I was not sure what to say. I came nearer, my mind a mixture of curiosity and amazement. “This is very kind. Yes, I got a bit off the track. But I heard the owl, and saw the magpie. Were you three talking? In which case I must apologise for the disruption.” She laughed, evidently amused at my speech. “Not at all. My friend up there, and I, are always interested in meeting new people…” I came closer and sat next to her. “But, she continued, don’t wait too long, I will show you how to get back to the main road, for soon it will get very dark.” Her voice was enticing. She was looking straight at me, turned toward me. Her penetrating eyes were catching the dying light. I knew this was a special instant. Who was she? Did she live in the woods? Was she really talking with the owl? We stayed silent, and I cannot tell now for how long. The night was soon all around us. I heard a rustle of small feet, then I must have fallen asleep for some time. When I came back to reality, it was pitch dark. I felt I had been bitten by some insect on the side of my neck. The young woman was no longer there, but there was a note pinned to my shirt, a carefully drawn small diagram showing which way I should go from where I was. I stood up, my bike was where I had left it, my rucksack still hanging from it. I looked at my watch: I must have been in the clearing for not longer than one hour. I had good lights and followed the diagram. It was very precise, and half an  hour later I was back on the path I had to take to get home. 

I felt hungry. I cooked myself some eggs and mixed a salad. I had a glass of wine. I was pondering my experience in the woods. The face of the young woman in the woods was still in my mind. I went to the bathroom for a shower, and I used Teatree oil on the skin of my neck. It wasn’t hurting. There was a mark, as if small but very sharp teeth had bitten the surface of my skin. That night I slept soundly, without dreaming. The following morning the mark had disappeared. 

 

 

Of a broken box and a small town

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In the past two weeks my writing output (I did not want to say “literary”) was badly affected by the collapse of my old Mac, bought in 2009. This was the tool for my writing before and after a first (disk) failure, back in 2018. I was then lucky enough to find a local expert (in Gesundbrunnen) to fix it, without loss of anything. So its life was extended by about a year. Ha! the anxiety, those precious manuscripts! I have now bitten the bullet, and got a so-called refurbished recent version of the same, so that I can now, for a while, avoid the usual trap of “too old to be updated etc.” Hence new MacOs and new virus protection. Even an updated version of Scrivener. Sigh… The “migration”, although assisted courtesy Apple™, was an experience… It’s all there as far as I have been able to ascertain, so far. I am now full of enthusiasm, and I am even considering a major reconstruction of my first novel, still languishing on the Cloud (more about this for another post).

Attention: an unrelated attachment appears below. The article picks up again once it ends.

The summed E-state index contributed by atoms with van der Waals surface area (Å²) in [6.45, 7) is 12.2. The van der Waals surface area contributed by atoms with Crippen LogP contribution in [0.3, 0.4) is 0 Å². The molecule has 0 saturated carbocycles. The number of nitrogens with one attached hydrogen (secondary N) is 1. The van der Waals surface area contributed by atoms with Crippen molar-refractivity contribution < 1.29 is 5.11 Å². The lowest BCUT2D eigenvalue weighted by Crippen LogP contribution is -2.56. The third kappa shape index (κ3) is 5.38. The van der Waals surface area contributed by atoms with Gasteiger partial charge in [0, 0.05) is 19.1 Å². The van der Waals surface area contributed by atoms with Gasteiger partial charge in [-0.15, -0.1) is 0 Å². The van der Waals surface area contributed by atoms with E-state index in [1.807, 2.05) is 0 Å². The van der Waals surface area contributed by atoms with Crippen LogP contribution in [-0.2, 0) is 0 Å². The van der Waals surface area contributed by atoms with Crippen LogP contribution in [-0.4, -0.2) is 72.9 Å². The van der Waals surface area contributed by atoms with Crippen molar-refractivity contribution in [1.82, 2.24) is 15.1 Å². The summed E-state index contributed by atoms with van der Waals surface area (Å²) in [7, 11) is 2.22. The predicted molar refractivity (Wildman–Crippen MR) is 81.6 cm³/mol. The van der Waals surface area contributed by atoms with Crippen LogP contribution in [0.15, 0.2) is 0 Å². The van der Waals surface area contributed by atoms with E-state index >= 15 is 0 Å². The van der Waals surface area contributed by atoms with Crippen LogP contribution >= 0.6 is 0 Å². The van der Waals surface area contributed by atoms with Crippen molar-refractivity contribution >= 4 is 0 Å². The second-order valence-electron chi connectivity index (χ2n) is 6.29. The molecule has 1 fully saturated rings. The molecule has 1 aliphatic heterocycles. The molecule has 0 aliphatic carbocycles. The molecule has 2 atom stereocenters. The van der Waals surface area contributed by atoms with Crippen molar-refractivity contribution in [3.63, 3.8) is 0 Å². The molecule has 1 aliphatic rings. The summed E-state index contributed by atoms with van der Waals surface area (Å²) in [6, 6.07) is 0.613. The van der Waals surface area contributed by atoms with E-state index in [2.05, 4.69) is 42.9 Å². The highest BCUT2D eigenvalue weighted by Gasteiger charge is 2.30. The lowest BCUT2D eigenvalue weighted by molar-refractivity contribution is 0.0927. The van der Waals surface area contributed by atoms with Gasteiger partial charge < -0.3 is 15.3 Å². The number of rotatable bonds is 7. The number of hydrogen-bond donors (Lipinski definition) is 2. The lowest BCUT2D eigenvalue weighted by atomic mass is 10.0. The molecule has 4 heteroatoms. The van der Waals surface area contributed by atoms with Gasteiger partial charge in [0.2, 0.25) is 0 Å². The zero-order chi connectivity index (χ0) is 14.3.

In the meantime, on a beautiful and cool Sonntag we have discovered another treasure of Brandenburg, the town of Eberswalde. Treasure because of the location (slightly north-east of the city of Bernau by Berlin, and easily accessible with the regional train, well designed for carrying lots of bicycles), along two beautiful canals, the Finowkanal and the main Oder to Havel canal. Superb riding country, much loved by cycling enthusiasts all year round. The Finowkanal is on its length the site of magnificent industrial buildings in ruins, notably a paper mill dating back to the XVIIth century (and still working in 1991 when the vultures came in), and an electricity generation plant. This inspired me to write about it, and seek its history.

Now let’s go back to work!

Image: old paper mill in Eberswalde, source: Technikdenkmal in Eberswalde

Eberswalde bei Wikipedia.de

Vanish #DailyPost #Berlin-Spandauer Schifffahrtskanal

Along the canal…

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It’s a nice relaxing walk, some three kilometres from our place, soon on the bank of the Spandau canal, formerly Hohenzollern canal, following the Mauerweg. A small cemetery lies there, it must have been, for years, in the no man’s land between West and East, and the graves are those of senior officers of the Prussian army who were active before or at the start of the first World War.

This place is eery, as the Wall has vanished, bar in a few places (one can see still a watch tower entirely preserved, surrounded by new buildings where families and children now live.) Yet one feels that other presence: there was a border once, and thirty years before then it was not the City we now see. The province – Land – that has survived, is no longer Prussia, it is back to being Brandenburg. The founding myths of the new republic, “wir sind das Volk”, gloss over the historical complexities. What we see, or guess at, is the multitude of ghosts who haunt the space, all the way to the Reichstag.

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Photos: © 2016 Honoré Dupuis